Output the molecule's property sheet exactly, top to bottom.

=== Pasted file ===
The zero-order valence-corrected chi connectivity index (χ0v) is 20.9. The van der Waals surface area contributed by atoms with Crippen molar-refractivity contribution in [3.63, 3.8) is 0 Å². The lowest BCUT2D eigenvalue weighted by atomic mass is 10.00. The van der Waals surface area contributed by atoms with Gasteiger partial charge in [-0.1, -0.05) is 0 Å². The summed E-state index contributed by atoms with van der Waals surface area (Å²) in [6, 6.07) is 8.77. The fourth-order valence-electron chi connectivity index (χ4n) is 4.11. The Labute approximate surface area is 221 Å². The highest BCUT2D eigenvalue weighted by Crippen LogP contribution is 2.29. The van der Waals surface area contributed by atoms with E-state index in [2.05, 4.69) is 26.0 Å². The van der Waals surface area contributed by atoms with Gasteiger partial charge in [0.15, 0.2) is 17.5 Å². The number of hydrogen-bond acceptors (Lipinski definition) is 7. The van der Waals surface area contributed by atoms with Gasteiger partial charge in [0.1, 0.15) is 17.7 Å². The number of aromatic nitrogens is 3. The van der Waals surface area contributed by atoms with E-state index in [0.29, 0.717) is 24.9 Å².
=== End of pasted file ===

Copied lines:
The zero-order valence-corrected chi connectivity index (χ0v) is 20.9. The van der Waals surface area contributed by atoms with Crippen molar-refractivity contribution in [3.63, 3.8) is 0 Å². The lowest BCUT2D eigenvalue weighted by atomic mass is 10.00. The van der Waals surface area contributed by atoms with Gasteiger partial charge in [-0.1, -0.05) is 0 Å². The summed E-state index contributed by atoms with van der Waals surface area (Å²) in [6, 6.07) is 8.77. The fourth-order valence-electron chi connectivity index (χ4n) is 4.11. The Labute approximate surface area is 221 Å². The highest BCUT2D eigenvalue weighted by Crippen LogP contribution is 2.29. The van der Waals surface area contributed by atoms with E-state index in [2.05, 4.69) is 26.0 Å². The van der Waals surface area contributed by atoms with Gasteiger partial charge in [0.15, 0.2) is 17.5 Å². The number of hydrogen-bond acceptors (Lipinski definition) is 7. The van der Waals surface area contributed by atoms with Gasteiger partial charge in [0.1, 0.15) is 17.7 Å². The number of aromatic nitrogens is 3. The van der Waals surface area contributed by atoms with E-state index in [0.29, 0.717) is 24.9 Å².